GRAINS-Soybean futures ease, a day after hitting record high

Band Tom Polansek

CHICAGO, June 10 (Reuters)Chicago Board of Trade soybean futures weakened on Friday, after hitting a record high in a rally in the previous session, fueled by strong export demand and worries about U.S. supplies.

Supply issues remained, with the US Department of Agriculture cutting its estimate of 2021/22 national ending stocks to 205 million bushels in a monthly report. That was down from the USDA’s May estimate for 235 million and below analysts’ expectations for 218 million.

The USDA raised its 2021/22 U.S. soybean export outlook by 30 million bushels to 2.17 billion.

“The US soybean numbers were supportive, but the trade had already worked out in the upward revision to exports,” said Terry Reilly, senior commodities analyst for Futures International.

For 2022/23, the USDA pegged U.S. soybean stocks at 280 million bushels, below its May estimate of 310 million and analyst expectations of 307 million. Still, global stocks were projected at 100.46 million tonnes, slightly up from last month and above analysts’ expectations.

Most active CBOT soybean futures Sv1 were down 21-1/2 cents at $17.47-1/2 a bushel as of 11:55 a.m. CDT (4:55 p.m. GMT). On Thursday, the contract hit its highest since September 2012 at $17.84 a bushel, near an all-time high of $17.89.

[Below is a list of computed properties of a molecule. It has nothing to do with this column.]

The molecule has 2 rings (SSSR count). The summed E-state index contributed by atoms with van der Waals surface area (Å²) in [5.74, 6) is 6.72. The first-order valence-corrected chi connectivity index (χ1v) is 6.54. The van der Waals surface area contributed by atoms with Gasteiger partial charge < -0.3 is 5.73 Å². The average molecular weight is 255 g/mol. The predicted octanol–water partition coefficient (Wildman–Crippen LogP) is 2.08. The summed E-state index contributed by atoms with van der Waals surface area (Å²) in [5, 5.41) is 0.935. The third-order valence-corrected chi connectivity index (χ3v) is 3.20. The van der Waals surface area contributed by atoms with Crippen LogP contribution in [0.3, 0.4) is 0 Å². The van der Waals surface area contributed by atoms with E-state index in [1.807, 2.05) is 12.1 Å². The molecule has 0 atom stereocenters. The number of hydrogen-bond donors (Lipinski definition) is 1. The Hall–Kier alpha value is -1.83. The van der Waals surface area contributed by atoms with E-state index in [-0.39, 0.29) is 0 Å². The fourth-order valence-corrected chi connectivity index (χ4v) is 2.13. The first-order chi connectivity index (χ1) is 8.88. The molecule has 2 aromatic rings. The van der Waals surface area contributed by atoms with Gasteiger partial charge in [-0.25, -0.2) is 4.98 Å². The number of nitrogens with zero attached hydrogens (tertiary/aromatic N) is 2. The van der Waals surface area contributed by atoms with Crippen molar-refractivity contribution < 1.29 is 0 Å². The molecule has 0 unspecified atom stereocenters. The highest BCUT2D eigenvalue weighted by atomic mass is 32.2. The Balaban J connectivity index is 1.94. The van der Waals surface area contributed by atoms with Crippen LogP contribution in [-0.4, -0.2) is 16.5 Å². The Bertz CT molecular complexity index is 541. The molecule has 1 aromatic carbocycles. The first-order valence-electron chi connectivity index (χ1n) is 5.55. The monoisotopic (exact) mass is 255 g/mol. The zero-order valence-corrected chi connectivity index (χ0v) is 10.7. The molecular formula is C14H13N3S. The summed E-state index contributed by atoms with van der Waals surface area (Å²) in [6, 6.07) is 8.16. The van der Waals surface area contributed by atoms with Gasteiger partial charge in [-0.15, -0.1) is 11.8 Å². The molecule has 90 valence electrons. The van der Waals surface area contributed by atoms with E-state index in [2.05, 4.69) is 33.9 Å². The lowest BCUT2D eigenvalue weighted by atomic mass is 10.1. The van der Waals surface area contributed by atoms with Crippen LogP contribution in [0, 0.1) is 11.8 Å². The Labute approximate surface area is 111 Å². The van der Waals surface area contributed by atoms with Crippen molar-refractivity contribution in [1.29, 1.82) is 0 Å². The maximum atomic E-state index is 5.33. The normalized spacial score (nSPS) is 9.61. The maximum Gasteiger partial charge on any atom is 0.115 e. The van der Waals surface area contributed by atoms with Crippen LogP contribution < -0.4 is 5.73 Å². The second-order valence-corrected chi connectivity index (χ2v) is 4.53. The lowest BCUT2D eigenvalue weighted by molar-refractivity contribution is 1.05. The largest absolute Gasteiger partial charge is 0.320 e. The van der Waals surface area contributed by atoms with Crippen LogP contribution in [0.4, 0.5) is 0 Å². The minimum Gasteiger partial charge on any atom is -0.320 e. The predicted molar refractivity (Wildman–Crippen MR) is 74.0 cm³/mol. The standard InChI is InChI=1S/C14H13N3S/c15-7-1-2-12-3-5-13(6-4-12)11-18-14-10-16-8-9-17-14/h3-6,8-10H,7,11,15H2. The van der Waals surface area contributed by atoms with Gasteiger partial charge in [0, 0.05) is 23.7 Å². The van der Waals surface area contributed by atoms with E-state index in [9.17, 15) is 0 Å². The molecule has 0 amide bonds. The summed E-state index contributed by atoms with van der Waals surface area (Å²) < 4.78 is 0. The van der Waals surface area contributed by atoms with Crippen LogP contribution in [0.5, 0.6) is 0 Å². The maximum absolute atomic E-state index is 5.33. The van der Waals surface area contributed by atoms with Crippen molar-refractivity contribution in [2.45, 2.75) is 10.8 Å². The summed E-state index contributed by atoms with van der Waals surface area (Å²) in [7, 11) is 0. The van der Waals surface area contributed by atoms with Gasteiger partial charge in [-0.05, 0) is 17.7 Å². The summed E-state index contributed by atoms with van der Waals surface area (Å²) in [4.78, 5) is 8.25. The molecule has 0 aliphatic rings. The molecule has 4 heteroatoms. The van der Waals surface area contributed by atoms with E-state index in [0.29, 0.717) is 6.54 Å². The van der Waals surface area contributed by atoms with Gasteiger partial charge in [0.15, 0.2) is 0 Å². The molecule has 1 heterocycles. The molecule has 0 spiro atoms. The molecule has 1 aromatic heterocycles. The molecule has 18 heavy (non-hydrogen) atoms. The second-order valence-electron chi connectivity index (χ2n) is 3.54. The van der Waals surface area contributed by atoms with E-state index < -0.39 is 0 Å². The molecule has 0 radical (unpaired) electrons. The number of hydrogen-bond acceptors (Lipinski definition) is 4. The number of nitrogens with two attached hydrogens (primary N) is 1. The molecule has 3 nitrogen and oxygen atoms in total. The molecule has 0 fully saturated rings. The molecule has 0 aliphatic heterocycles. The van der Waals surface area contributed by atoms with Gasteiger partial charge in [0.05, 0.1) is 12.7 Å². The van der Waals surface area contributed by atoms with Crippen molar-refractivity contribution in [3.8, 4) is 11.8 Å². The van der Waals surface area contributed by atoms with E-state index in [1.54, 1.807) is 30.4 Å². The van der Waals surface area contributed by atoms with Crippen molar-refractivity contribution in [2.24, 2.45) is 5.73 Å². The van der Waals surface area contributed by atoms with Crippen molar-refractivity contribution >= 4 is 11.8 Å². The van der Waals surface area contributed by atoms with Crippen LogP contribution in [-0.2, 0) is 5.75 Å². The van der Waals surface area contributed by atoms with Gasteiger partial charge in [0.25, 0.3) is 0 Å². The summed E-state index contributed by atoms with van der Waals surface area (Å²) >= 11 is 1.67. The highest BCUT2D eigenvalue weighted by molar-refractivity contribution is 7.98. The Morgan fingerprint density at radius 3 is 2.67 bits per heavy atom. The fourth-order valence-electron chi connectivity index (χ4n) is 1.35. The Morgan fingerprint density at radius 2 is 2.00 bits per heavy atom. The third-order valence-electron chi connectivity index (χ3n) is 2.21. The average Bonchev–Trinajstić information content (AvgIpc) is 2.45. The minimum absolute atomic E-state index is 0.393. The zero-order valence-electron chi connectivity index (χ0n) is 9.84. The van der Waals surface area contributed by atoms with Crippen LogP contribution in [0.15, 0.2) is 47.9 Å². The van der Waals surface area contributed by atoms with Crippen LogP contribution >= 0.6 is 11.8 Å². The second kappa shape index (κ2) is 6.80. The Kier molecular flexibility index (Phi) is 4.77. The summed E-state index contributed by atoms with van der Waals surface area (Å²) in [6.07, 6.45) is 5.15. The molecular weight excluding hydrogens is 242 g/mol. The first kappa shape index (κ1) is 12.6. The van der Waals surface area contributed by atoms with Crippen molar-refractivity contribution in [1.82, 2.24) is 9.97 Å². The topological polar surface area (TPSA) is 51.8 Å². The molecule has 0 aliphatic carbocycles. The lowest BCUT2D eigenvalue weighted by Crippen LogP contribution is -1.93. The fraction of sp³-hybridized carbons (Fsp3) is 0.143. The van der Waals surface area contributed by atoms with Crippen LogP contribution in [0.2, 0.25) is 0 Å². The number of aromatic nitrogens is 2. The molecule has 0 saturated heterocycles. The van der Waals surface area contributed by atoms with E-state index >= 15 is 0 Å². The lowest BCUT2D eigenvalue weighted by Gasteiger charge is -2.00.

“The United States continues to see strong export sales of soybeans, which is bolstering prices for heirloom crops,” said Tobin Gorey, director of agricultural strategy at Commonwealth Bank of Australia.

CBOT corn futures were little changed as traders analyzed weather forecasts for the U.S. harvest. The heat expected in the coming days could threaten corn, after cold weather delayed spring planting, said Jim Gerlach, president of A/C Trading.

“The heat at this time really saps soil moisture quickly,” Gerlach said.

Most Active Corn CV1 was down 1/2 cent at $7.72-1/4 a bushel. CBOT wheat Wv1 was down 2-1/4 cents at $10.69.

(Reporting by Tom Polansek in Chicago. Additional reporting by Gus Trompiz in Paris, Naveen Thukral in Singapore and Karl Plume in Chicago; Editing by Emelia Sithole-Matarise, Kirsten Donovan)

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